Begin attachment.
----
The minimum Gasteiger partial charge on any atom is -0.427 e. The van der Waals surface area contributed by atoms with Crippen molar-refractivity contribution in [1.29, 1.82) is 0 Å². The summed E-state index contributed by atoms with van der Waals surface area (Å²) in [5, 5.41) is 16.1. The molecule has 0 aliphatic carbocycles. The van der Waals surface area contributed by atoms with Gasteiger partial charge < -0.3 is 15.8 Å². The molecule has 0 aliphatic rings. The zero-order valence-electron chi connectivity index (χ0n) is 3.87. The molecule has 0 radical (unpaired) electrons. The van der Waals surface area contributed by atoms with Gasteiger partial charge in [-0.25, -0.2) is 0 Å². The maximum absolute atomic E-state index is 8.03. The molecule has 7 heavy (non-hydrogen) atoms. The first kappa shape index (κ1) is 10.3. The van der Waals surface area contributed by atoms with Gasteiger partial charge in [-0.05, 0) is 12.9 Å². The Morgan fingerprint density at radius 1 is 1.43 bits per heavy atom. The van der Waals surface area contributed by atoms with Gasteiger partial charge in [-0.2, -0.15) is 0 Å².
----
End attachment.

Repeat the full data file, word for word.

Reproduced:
The minimum Gasteiger partial charge on any atom is -0.427 e. The van der Waals surface area contributed by atoms with Crippen molar-refractivity contribution in [1.29, 1.82) is 0 Å². The summed E-state index contributed by atoms with van der Waals surface area (Å²) in [5, 5.41) is 16.1. The molecule has 0 aliphatic carbocycles. The van der Waals surface area contributed by atoms with Gasteiger partial charge < -0.3 is 15.8 Å². The molecule has 0 aliphatic rings. The zero-order valence-electron chi connectivity index (χ0n) is 3.87. The molecule has 0 radical (unpaired) electrons. The van der Waals surface area contributed by atoms with Gasteiger partial charge in [-0.25, -0.2) is 0 Å². The maximum absolute atomic E-state index is 8.03. The molecule has 7 heavy (non-hydrogen) atoms. The first kappa shape index (κ1) is 10.3. The van der Waals surface area contributed by atoms with Gasteiger partial charge in [-0.05, 0) is 12.9 Å². The Morgan fingerprint density at radius 1 is 1.43 bits per heavy atom. The van der Waals surface area contributed by atoms with Gasteiger partial charge in [-0.2, -0.15) is 0 Å².